Data from Experian places the average credit card debt of Maryland residents at $6,668, the fifth highest among the 50 states and Washington D.C., so many people in the state know the burdens of high credit card bills. If you are struggling with major credit card balances, you deserve to know what might happen if you try to negotiate with your credit card company.
There are a variety of outcomes that could result. You may work out an arrangement to relieve your debt and achieve a better balance on your card. Still, there is no guarantee your card issuer will want to negotiate. Even if you do reach a debt relief plan, your credit could still suffer harm.
A lump sum settlement
When you negotiate to pay off your card balance in a lump sum, the card issuer will likely accept an amount that is significantly lower than your balance owed. For example, your issuer may agree to accept 50% of the total amount due if you have been delinquent for many months.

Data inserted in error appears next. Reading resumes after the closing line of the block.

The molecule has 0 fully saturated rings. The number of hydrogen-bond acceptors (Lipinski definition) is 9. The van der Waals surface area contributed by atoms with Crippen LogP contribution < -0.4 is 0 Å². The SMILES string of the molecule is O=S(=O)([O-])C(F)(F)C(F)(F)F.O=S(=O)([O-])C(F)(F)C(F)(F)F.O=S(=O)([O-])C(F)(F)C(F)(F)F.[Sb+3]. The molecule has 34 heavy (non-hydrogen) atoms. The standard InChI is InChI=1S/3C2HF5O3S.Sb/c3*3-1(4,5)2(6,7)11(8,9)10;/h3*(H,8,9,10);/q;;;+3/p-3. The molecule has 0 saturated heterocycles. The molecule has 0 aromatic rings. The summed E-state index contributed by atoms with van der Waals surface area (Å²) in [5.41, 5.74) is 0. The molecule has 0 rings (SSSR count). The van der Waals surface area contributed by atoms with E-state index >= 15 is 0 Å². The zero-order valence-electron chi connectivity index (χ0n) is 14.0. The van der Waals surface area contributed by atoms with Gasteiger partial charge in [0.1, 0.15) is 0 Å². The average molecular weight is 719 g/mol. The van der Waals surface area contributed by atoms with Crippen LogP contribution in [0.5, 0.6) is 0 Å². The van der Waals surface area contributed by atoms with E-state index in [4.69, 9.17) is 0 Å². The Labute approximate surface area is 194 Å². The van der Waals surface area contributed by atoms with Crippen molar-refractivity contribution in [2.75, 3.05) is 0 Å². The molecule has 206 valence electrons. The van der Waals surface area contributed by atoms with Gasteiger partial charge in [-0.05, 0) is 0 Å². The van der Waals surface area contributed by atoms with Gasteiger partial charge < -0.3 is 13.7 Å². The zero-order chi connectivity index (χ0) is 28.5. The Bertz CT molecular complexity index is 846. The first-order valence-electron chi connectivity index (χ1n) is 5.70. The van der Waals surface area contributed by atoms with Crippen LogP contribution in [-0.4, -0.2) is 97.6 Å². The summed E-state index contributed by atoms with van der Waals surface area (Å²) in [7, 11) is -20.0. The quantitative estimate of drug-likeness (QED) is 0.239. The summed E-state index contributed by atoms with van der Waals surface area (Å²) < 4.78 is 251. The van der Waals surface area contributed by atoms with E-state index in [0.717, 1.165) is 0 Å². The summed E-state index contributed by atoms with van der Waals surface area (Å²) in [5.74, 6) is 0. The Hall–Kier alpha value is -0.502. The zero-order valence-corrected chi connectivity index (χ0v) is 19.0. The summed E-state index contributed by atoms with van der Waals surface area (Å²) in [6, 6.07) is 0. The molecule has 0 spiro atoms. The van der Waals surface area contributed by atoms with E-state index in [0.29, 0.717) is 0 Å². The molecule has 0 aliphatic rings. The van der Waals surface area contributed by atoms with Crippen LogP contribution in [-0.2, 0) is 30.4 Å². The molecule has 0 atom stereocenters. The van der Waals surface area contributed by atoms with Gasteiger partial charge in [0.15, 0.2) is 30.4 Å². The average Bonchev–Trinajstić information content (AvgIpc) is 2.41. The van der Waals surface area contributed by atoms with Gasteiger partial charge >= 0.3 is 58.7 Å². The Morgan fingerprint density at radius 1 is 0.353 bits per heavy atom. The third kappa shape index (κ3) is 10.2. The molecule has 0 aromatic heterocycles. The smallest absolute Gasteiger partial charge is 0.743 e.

This will resolve your debt burden immediately. Still, be aware that your card company will probably close your account when you settle, and credit bureaus will learn of the settlement.
A repayment plan
You can also negotiate a repayment plan or workout agreement to make your monthly payments more affordable. Your card issuer may reduce or waive interest and fees or let you pay a smaller monthly amount over an extended time period. While this allows you to avoid defaulting, your card company might also freeze your card during the repayment plan.
Effects on your credit
The main risk of negotiating credit card debt is harm to your credit score. Settling a debt for less than the full amount will show up on your credit report. Defaulting on your monthly payments also causes significant credit damage.
Even if you successfully complete a repayment plan, the negative marks will remain for seven years. It takes time to rebuild credit, so negotiating credit card debt relief now might limit your access to new credit products down the road.
Negotiating with creditors directly is just one option. Debt relief can also come after filing for bankruptcy, which may offer a more complete solution to your debt problems and minimize your exposure to scam artists. The right approach can resolve your outstanding card amounts and help restore your financial situation.